4) The widest part of your saddle should measure the same or wider than that number, with about a centimeter extra on each side. If it doesn’t, consider finding a new saddle.
Many cyclists focus on keeping a high cadence, but forget about bike-specific strength work, which helps you ride stronger and faster, says Kelli Montgomery, a Connecticut0based multisport coach. She recommends doing one workout a week in a big gear at low cadence. ON A TRAINER Do up to 20 sets of 60-second all-out efforts in a hard gear at 40 rpm followed by 60 seconds of very easy recovery. ON THE ROAD Find a hill with a 4- to 6-percent grade. Shift into a big gear and aim for a cadence of 50 to 55 rpm. Do four to six 5- to 8-minute hard efforts with 2 to 4 minutes of recovery in between.
Roll With It
It takes 10 minutes of massage to enhance post-workout recovery so you can ride strong day after day, according to a study at McMaster University in Ontario, Canada. Do it yourself with a foam roller, available at most fitness retailers for $50 or less. QUAD SOOTHER Lie face-down on the floor with a foam roller under your hips. Lean on your right quad and roll between your hip and knee, then switch legs.
Swing for Strength
Use a kettlebell to strengthen your pedaling muscles (legs and glutes) as well as stabilizing the muscles in your midsection. “A strong sore helps transfer power to the bike, resulting in more effective accelerations and less fatigue,” says Olympian and retired pro cyclist Timmy Duggan, who relies on kettlebell workouts to maximize his fitness. THE BASIC MOVE Grab a 10- to 15-pound kettlebell with both hands and stand with your feet slightly wider than hip-width. Squat until your thighs are nearly parallel with the floor.Stand and swing the weight up to shoulder height. As the kettlebell arcs back down, squat and let the weight swing back between your legs. Do three to four sets of 12.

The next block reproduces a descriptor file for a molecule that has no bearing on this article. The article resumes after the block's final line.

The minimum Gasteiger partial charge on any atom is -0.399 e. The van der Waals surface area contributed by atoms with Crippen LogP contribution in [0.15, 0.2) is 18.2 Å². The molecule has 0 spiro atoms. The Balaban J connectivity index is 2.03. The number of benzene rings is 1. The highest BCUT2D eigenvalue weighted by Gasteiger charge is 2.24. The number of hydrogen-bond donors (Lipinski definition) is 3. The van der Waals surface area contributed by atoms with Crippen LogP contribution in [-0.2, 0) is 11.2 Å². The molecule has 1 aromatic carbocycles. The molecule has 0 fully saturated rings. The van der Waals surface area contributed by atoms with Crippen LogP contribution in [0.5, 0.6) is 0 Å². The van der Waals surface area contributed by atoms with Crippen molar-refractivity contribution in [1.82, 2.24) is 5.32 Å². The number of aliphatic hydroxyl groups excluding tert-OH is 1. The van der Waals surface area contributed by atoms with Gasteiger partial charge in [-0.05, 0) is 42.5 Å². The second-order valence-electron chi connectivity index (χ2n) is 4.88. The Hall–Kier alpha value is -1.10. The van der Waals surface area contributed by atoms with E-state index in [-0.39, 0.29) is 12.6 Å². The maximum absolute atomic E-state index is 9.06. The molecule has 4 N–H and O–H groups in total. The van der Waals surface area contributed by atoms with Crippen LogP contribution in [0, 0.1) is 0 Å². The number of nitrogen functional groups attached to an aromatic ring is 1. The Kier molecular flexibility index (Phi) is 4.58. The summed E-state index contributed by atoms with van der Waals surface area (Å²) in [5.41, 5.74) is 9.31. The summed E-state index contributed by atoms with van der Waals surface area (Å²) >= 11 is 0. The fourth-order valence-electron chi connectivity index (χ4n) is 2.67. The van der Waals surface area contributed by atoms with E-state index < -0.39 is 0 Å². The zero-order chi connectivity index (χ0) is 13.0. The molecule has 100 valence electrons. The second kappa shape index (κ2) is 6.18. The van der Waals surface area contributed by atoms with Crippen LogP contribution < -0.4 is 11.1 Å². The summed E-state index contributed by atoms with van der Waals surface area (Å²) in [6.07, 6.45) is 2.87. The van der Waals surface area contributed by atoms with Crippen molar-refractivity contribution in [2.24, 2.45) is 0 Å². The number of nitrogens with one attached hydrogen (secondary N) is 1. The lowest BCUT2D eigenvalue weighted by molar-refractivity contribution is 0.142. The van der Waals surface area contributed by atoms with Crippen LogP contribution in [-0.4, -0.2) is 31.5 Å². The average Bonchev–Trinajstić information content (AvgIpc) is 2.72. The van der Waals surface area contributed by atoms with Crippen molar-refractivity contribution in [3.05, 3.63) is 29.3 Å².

Be the Giraffe
Last year a dude in a giraffe costume stole the show at a ‘cross race in New Hampshire and lit up social media for weeks afterward. We’re not mandating you trade your club kit for animal print. The point it: Make it fun, people! “When you do nothing but keep your nose to the grindstone, you burn out,” says endurance coach Josh Smollen, who leaves space in his athletes’ schedules to do what makes them happiest. “Don’t forget to take care of your soul.”